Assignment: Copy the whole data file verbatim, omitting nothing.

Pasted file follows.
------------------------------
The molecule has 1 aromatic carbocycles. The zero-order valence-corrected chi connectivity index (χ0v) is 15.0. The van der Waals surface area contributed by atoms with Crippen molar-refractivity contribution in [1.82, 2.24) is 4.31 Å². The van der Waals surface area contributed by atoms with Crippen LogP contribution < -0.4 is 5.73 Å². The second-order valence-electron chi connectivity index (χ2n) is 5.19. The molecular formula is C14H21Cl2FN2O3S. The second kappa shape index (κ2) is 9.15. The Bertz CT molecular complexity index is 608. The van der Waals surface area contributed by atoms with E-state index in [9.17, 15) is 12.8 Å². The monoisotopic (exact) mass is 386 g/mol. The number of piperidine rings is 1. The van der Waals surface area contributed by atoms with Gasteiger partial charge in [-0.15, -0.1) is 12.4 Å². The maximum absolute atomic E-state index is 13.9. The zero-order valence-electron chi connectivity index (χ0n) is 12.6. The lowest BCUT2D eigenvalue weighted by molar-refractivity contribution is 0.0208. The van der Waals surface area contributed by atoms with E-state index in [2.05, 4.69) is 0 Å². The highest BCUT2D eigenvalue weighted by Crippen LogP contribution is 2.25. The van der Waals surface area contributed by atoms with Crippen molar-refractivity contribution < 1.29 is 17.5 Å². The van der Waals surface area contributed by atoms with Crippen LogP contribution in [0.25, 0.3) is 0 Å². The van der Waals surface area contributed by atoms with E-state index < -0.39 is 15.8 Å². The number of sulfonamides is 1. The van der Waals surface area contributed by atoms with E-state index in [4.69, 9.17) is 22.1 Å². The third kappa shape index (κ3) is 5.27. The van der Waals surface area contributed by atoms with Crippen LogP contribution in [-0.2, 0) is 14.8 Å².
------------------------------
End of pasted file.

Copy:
The molecule has 1 aromatic carbocycles. The zero-order valence-corrected chi connectivity index (χ0v) is 15.0. The van der Waals surface area contributed by atoms with Crippen molar-refractivity contribution in [1.82, 2.24) is 4.31 Å². The van der Waals surface area contributed by atoms with Crippen LogP contribution < -0.4 is 5.73 Å². The second-order valence-electron chi connectivity index (χ2n) is 5.19. The molecular formula is C14H21Cl2FN2O3S. The second kappa shape index (κ2) is 9.15. The Bertz CT molecular complexity index is 608. The van der Waals surface area contributed by atoms with E-state index in [9.17, 15) is 12.8 Å². The monoisotopic (exact) mass is 386 g/mol. The number of piperidine rings is 1. The van der Waals surface area contributed by atoms with Gasteiger partial charge in [-0.15, -0.1) is 12.4 Å². The maximum absolute atomic E-state index is 13.9. The zero-order valence-electron chi connectivity index (χ0n) is 12.6. The lowest BCUT2D eigenvalue weighted by molar-refractivity contribution is 0.0208. The van der Waals surface area contributed by atoms with E-state index in [2.05, 4.69) is 0 Å². The highest BCUT2D eigenvalue weighted by Crippen LogP contribution is 2.25. The van der Waals surface area contributed by atoms with Crippen molar-refractivity contribution < 1.29 is 17.5 Å². The van der Waals surface area contributed by atoms with Crippen LogP contribution in [0.25, 0.3) is 0 Å². The van der Waals surface area contributed by atoms with E-state index < -0.39 is 15.8 Å². The number of sulfonamides is 1. The van der Waals surface area contributed by atoms with E-state index in [4.69, 9.17) is 22.1 Å². The third kappa shape index (κ3) is 5.27. The van der Waals surface area contributed by atoms with Crippen LogP contribution in [-0.2, 0) is 14.8 Å².